T.P.R. Burger Rules
At what point does a burger become, well, something else? Texas Patty Road Burger, or just T.P.R. Burger, offers a vast selection of creative takes on Texas’ favorite no-forks-needed food that often share little more in common than a bun.
Sitting in the corner of a small strip mall, T.P.R. is brightly lit inside, its burnt orange walls adorned with a smattering of sports memorabilia. A guest and I were greeted at the door by a young woman who also turned out to be our waitress. The first words out of her mouth were, “Do you like fried pickles?” OK, that’s one way to start a conversation, we thought, but we said sure, who doesn’t.
Turns out, fried pickles are complimentary at T.P.R. As soon as we got seated, we were given a basket of thickly battered dill slices with sides of regular and chile pepper-infused ranch dressing. The pickles were fresh, and the heavy coating kept them firm.
Similarly, the fried jalapeños were plentiful and hearty, though the batter was a little on the bland side –– some cornmeal or seasoning could have helped. The peppers themselves, though, were explosively tasty.
The chili cheese fries amounted to one huge mound of crisp, hand-cut potatoes, meaty chili, and melted cheddar. The sharp cheese gave every bite a nice zing, and the beef was peppery and succulent.
Now for the burgers. We broke the seal with the restaurant’s namesake offering. The ingredients were pretty standard –– two juicy beef patties (medium-well, as requested), several cuts of smoky bacon, and two slices of melted American cheese, plus tomatoes, onions, pickles, and a kiss of mayo –– but the skillful preparation made the T.P.R. Burger a real gustatory odyssey. The thing was hot, filling, and flavorful.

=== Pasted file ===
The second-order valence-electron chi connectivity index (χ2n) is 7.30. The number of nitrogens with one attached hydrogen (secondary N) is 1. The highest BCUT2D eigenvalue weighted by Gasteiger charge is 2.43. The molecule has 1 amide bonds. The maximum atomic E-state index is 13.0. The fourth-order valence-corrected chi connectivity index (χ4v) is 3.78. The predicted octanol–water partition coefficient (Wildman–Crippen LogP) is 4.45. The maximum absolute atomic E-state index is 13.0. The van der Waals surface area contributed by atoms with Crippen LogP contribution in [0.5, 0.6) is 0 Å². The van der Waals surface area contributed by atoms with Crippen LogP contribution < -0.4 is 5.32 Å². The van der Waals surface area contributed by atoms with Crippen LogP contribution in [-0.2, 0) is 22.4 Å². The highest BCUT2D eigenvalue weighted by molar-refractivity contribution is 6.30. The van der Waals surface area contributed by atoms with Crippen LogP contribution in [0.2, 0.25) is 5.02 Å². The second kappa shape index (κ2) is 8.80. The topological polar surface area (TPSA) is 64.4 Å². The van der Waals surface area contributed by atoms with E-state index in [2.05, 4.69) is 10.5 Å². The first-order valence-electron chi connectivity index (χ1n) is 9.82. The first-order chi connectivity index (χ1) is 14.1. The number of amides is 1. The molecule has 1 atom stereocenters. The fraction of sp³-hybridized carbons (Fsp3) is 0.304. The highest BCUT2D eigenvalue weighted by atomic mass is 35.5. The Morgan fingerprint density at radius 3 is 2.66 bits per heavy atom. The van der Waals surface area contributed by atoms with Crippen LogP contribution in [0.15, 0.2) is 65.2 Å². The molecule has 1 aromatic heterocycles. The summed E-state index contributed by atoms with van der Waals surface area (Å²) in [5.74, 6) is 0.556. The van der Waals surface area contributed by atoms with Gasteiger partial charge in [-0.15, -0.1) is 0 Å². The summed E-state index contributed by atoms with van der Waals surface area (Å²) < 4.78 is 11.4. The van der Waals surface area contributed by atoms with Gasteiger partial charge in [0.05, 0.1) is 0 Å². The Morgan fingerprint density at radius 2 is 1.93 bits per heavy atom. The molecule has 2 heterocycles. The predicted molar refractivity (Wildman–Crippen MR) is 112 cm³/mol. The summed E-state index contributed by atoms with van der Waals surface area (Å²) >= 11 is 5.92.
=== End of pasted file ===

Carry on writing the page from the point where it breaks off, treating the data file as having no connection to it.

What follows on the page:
Just as big but way messier (and in the most delightful way) was the chili burger: two beef patties smothered in chili and melted American cheese.
Unlike most burger joints, T.P.R. acknowledges its vegetarian customers. The veggie burger had a welcome charbroiled kick, and a liberal smear of mustard kept each bite lively.
The craziest item was the Dog Burger: two beef patties topped with sweet caramelized onions, melted American cheese, and –– wait for it –– two grilled hot dogs. Though not as scrumptious as the T.P.R. Burger, it was a real sensory experience.
The only disappointment was the country-fried steak sandwich. Though the beef was tender and savory, the bun seemed like overkill for an item that was already battered and fried. Each sandwich comes on a buttered, lightly toasted Hawaiian roll, which looks like a traditional sandwich bun but is thicker and sweeter due to trace amounts of honey and citrus oil.
5601 Basswood Blvd, Ste 197, FW. 817-503-1839. 10:45am-9pm Sun, 10:45am-9:30pm Mon-Sat. All major credit cards accepted.
Fried jalapeños ………………….. $3.50
Chili cheese fries ……………….. $1.99
Chili burger ………………………… $6.99
T.P.R. Burger …………………….. $6.99
Veggie burger ……………………. $6.99
Dog Burger ……………………….. $6.99
Country-fried steak sandwich $6.99